During criminal trials, evidence rules restrict both the content of evidence presented and the manner that evidence can be presented during a trial. Evidence rules not only ensure the smooth running of a criminal trial, but also, protect a defendant's right to a fair trial. Typically, rules of evidence are set forth on a state-by-state basis, however, since the Federal Rules of Evidence were established, nearly forty states abide by these regulations. Additionally, judges are not required to strike or restrict violations of evidence rules on their accord, but rather, it is the duty of the defense or prosecution to challenge actions potentially violating rules of evidence.
The premier reason testimony is presented during a trial is to influence the opinion of a judge or jury that is acting as the decider of the facts. Therefore, certain rules and methods for offering testimony in a trial are enforced to ensure a fair trial for defendants. Some of the more notable rules regulating testimony during a criminal trial, include:
Expert statements or testimony can be entered into a trial, which may include personal opinions and references to previous testimony of other witnesses. Additionally, expert witnesses can be paid for their time in court.
Prosecutors typically already have experts in various fields on payroll prior to a trial, but an indigent defendant with court-appointed counsel can obtain expert testimony at no cost if the presiding judge feels that without the expert, a fair trial will not prove possible.
The "chain of custody" rules regulate the admissibility and credibility of evidence during a trial to ensure evidence was not tampered with or somehow altered prior to trial
Scientific evidence, or forensic evidence, is information derived through the "scientific method". Commonly, scientific evidence, such as DNA, fingerprints, ballistics, and other items, is regularly entered during a criminal trial by both sides. Contrary to some beliefs, polygraph evidence is not typically deemed reliable enough to be admitted to a criminal trial, nor are most statements made under hypnosis or other forms of altered consciousness. The ability to admit scientific evidence, however, is at the discretion of the presiding judge, who must consider the validity of the evidence, the credibility of the science behind it, and how influential each piece of evidence may prove during a given case. Typically, turning to the "chain of custody" rules may immediately put into question the validity of an admitted piece of evidence. Additionally, this piece of evidence may have undergone scientific testing that returned a given result, which can be ruled inadmissible if the "chain of evidence" was not properly followed. Additionally, disputes over admitting evidence are typically heard during a "minitrial", which allows the jury to leave, while a decision to admit or suppress a given piece of evidence is established. This "minitrial" event prevents jurors from being influenced by evidence, which may be inadmissible.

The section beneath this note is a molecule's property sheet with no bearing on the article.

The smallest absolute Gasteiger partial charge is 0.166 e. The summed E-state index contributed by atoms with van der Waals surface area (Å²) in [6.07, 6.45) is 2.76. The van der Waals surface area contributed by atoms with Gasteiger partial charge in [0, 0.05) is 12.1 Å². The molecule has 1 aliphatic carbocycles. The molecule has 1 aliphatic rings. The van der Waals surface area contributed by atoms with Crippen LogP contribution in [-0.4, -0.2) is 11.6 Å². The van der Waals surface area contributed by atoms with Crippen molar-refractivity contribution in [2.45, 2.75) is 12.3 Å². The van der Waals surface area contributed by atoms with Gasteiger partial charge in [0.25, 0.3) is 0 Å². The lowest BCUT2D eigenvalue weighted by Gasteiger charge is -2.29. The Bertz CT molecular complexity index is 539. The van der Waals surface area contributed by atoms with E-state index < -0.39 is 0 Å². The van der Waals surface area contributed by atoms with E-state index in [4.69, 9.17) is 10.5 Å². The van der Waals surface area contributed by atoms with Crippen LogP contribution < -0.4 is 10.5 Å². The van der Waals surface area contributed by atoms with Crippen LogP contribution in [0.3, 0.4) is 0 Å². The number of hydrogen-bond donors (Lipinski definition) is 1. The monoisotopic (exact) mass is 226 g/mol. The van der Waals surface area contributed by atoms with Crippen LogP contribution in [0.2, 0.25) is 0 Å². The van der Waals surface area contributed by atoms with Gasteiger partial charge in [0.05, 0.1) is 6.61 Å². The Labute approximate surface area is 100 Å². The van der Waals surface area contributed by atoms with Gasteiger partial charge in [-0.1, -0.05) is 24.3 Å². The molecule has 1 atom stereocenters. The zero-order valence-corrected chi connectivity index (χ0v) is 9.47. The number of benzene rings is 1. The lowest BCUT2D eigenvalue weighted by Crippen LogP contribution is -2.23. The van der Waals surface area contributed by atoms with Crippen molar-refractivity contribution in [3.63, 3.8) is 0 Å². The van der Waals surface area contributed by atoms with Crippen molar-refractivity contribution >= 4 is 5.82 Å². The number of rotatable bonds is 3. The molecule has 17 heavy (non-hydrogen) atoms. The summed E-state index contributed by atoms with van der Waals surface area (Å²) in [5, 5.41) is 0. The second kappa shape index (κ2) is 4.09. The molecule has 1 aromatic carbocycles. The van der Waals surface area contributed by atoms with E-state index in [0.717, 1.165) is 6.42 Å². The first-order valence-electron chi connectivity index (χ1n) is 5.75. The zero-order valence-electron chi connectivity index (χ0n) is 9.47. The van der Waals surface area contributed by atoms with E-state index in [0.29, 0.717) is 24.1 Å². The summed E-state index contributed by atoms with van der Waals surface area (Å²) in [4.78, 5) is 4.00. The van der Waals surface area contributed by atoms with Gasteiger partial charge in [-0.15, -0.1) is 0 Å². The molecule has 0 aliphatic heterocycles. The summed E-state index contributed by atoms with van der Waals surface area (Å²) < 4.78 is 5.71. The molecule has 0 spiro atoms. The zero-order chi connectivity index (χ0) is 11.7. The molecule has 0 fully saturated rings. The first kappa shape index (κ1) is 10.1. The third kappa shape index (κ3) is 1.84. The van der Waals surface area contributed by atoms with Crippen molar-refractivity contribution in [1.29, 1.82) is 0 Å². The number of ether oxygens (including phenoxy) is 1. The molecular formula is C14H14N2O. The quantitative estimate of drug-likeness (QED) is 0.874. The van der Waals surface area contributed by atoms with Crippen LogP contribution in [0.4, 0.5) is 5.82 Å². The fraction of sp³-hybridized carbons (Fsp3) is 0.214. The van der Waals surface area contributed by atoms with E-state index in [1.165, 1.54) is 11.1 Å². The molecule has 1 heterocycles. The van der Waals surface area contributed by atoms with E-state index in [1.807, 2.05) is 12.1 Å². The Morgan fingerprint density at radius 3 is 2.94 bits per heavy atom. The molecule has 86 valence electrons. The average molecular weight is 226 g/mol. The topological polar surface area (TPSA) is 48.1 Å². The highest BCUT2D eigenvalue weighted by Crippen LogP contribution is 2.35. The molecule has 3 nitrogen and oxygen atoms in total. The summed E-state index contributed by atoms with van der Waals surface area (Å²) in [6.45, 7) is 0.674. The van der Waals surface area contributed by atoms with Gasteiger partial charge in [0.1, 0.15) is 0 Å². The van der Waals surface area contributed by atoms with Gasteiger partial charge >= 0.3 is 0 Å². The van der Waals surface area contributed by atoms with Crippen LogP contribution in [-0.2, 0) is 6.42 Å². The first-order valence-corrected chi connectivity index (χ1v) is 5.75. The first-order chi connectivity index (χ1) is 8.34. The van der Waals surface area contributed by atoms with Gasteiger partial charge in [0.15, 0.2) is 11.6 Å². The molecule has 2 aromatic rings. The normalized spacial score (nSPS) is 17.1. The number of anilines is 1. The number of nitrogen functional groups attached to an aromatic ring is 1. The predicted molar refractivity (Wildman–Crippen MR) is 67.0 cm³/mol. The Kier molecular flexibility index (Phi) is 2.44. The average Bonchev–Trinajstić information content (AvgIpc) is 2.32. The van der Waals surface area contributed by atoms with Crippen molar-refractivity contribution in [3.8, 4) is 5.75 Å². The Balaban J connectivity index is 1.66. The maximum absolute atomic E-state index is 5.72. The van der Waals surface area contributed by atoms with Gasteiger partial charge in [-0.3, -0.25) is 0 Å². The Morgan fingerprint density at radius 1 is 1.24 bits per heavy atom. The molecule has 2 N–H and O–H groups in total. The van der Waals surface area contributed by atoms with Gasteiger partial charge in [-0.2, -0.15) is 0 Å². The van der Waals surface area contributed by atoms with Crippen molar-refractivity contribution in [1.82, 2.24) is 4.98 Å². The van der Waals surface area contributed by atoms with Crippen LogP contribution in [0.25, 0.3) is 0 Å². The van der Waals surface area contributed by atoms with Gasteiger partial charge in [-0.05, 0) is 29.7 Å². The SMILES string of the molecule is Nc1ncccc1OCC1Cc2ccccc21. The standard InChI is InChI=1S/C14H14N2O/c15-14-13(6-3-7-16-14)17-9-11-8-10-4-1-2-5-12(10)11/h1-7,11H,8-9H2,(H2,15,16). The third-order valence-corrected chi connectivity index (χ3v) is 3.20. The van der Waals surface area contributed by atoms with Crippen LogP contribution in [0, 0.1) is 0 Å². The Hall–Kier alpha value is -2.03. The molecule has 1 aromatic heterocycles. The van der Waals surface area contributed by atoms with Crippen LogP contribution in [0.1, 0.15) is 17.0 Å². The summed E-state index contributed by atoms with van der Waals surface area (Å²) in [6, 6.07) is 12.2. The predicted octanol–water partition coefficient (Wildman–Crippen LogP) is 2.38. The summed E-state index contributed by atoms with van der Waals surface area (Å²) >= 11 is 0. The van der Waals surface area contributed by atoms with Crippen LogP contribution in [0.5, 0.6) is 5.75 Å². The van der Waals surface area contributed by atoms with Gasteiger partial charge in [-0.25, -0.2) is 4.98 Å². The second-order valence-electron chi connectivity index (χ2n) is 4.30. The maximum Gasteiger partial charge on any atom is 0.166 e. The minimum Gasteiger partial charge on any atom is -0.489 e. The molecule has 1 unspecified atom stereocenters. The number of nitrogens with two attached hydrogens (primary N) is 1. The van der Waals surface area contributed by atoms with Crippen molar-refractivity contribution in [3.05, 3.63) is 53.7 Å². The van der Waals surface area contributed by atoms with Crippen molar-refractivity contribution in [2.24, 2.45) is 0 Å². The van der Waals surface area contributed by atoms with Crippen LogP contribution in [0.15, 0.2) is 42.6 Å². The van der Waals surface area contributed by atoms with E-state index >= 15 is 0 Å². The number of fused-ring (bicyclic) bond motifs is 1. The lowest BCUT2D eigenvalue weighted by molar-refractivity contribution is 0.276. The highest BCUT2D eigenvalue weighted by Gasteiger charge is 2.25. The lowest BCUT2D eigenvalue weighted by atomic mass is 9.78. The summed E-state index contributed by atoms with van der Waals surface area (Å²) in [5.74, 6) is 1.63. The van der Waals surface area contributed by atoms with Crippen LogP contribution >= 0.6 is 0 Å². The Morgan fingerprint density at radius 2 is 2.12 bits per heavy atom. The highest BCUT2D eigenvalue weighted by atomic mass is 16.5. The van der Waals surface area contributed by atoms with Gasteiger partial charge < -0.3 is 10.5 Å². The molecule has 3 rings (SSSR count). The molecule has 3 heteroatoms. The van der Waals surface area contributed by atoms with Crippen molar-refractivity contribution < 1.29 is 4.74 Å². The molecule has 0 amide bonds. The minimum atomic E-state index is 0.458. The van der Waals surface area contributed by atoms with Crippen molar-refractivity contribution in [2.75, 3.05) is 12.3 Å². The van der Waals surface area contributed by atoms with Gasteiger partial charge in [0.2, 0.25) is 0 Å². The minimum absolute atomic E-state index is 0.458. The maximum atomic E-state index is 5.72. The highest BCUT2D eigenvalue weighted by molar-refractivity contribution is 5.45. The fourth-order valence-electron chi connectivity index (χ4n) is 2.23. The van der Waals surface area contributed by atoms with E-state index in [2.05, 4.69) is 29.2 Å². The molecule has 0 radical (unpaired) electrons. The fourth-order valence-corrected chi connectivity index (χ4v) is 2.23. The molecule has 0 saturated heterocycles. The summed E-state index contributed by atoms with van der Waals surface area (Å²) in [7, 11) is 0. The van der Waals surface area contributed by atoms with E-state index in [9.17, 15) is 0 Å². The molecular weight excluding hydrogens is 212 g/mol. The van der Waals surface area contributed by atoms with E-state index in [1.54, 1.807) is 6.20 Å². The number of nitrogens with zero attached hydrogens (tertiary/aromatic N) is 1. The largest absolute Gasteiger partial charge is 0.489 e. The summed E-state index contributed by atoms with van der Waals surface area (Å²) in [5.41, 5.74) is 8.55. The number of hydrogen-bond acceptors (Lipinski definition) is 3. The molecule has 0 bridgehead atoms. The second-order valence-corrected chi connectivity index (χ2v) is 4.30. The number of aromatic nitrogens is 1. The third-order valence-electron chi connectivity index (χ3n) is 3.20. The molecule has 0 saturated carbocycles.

During a criminal trial, evidence rules may contain "privileges", which prevent disclosing private information exchanged during privileged relationships. State laws greatly vary regarding what constitutes privileged information, however, all states grant privileges for communications between:
Additionally, some jurisdictions respect the privilege of journalists and their informants, as well as psychotherapists and their clients. In essence, privileged communications do not need to be disclosed by the holder, nor can the other party release this information without the consent of the holder. Privilege communication, however, is not always protected. For instance, if a third party overhears this information it may prove admissible, a client telling their attorney an intention to commit a future crime cannot be kept confidential, or if the holder of the privilege elects to also include a third party in the communication.